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Insider Intelligence forecasts that branch penetration in the UK will dip from 65.3% in 2019 to between 60% and 62% in 2024.
Consumers have been relying less on branches for some time now, but pandemic effects will amplify existing network and behavioral changes to accelerate that trend, with the biggest drop in penetration — defined as the percent of UK bank account holders ages 18+ who visit a branch and see a representative at least once per year — occurring in 2020. Penetration will tick back up in 2021 as pandemic restrictions are lifted and then steadily decline thereafter.
Here are the key drivers that will inform declining branch penetration through 2024:
- Coronavirus-related restrictions are temporarily limiting branch access — but could drive a long-term behavioral shift. Since social distancing measures were implemented across the UK, banks including HSBC and Barclays temporarily closed or modified hours as a safety precaution. Digital channels have subsequently become the primary banking access point: Avoiding branches during lockdown is UK consumers' most-cited reason for using digital banking more frequently during this period, per a Virgin Money UK study. The longer branch access remains restricted, the more consumers will turn to digital channels to use these platforms for the first time or discover new features. And many will form habits around doing all banking remotely.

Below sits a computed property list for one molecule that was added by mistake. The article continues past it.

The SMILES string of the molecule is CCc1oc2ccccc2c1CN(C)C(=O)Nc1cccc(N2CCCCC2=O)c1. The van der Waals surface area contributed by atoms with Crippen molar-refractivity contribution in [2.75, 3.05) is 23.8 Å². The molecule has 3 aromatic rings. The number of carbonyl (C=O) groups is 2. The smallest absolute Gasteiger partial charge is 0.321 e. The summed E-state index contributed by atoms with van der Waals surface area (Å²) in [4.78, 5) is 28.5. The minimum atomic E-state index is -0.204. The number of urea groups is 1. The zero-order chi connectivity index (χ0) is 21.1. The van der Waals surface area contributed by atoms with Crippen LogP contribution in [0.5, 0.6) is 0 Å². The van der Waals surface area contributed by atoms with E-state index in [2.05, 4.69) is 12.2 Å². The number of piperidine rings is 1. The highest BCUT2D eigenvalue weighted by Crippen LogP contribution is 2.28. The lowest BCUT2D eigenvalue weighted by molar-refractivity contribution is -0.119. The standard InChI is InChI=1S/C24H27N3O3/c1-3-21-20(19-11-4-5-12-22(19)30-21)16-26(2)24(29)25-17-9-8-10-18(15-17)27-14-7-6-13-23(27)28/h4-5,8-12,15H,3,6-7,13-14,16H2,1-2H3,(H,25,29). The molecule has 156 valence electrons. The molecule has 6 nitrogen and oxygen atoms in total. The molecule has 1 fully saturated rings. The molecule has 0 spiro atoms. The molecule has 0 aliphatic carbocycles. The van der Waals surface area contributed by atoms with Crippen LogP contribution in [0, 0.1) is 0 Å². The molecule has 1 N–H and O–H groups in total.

- Banks are shuttering branches on a large scale to rein in operating costs. One-third of UK bank branches closed in the last five years, led by RBS, which cut its network by 56% between 2015 and 2019. These closures are driven by the need to slash the massive costs associated with operating branches, freeing up funds to invest in digital tools. These closures are going to continue — TSB is closing 80 branches this year, Lloyds is closing 56, and HSBC is closing 27 — meaning consumers may have fewer nearby branches and opt for digital instead of traveling to a physical location.
- Consumers' rising preferences for digital channels is tempering demand for branches. Millennials and Gen Zers are set to become UK banks' largest addressable market, and the tendency of these digitally native consumers to use digital platforms will result in fewer branch visits, especially as an increasing number of services become available remotely. And as digital account opening processes become more autonomous, they're eliminating the need for consumers to visit branches altogether.
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